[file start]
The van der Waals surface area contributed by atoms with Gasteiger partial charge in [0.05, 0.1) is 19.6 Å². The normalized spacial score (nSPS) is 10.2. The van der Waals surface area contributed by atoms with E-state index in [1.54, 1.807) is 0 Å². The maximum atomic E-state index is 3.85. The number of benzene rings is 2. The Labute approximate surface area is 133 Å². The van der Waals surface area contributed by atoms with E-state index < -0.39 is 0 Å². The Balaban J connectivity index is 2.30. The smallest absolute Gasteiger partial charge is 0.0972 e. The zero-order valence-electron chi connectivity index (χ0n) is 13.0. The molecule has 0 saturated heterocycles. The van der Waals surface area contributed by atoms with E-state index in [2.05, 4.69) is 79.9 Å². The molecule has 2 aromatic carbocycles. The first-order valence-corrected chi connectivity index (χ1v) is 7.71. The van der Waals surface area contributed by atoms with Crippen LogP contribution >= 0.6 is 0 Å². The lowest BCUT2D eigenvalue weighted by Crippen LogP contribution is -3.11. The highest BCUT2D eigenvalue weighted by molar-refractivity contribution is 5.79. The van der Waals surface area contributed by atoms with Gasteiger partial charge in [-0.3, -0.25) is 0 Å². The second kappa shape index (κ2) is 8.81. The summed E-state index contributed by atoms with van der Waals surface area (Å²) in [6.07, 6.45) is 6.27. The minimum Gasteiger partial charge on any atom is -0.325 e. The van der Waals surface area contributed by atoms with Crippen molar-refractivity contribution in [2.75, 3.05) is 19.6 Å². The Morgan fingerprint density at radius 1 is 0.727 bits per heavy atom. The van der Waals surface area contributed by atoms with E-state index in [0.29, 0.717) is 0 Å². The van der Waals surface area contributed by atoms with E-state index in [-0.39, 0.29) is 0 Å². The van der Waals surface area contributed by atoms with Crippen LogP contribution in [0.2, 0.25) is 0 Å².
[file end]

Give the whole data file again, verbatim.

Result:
The van der Waals surface area contributed by atoms with Gasteiger partial charge in [0.05, 0.1) is 19.6 Å². The normalized spacial score (nSPS) is 10.2. The van der Waals surface area contributed by atoms with E-state index in [1.54, 1.807) is 0 Å². The maximum atomic E-state index is 3.85. The number of benzene rings is 2. The Labute approximate surface area is 133 Å². The van der Waals surface area contributed by atoms with E-state index < -0.39 is 0 Å². The Balaban J connectivity index is 2.30. The smallest absolute Gasteiger partial charge is 0.0972 e. The zero-order valence-electron chi connectivity index (χ0n) is 13.0. The molecule has 0 saturated heterocycles. The van der Waals surface area contributed by atoms with E-state index in [2.05, 4.69) is 79.9 Å². The molecule has 2 aromatic carbocycles. The first-order valence-corrected chi connectivity index (χ1v) is 7.71. The van der Waals surface area contributed by atoms with Crippen LogP contribution >= 0.6 is 0 Å². The lowest BCUT2D eigenvalue weighted by Crippen LogP contribution is -3.11. The highest BCUT2D eigenvalue weighted by molar-refractivity contribution is 5.79. The van der Waals surface area contributed by atoms with Gasteiger partial charge in [-0.3, -0.25) is 0 Å². The second kappa shape index (κ2) is 8.81. The summed E-state index contributed by atoms with van der Waals surface area (Å²) in [6.07, 6.45) is 6.27. The minimum Gasteiger partial charge on any atom is -0.325 e. The van der Waals surface area contributed by atoms with Crippen molar-refractivity contribution in [2.75, 3.05) is 19.6 Å². The Morgan fingerprint density at radius 1 is 0.727 bits per heavy atom. The van der Waals surface area contributed by atoms with E-state index in [0.29, 0.717) is 0 Å². The van der Waals surface area contributed by atoms with E-state index in [-0.39, 0.29) is 0 Å². The van der Waals surface area contributed by atoms with Crippen LogP contribution in [0.2, 0.25) is 0 Å².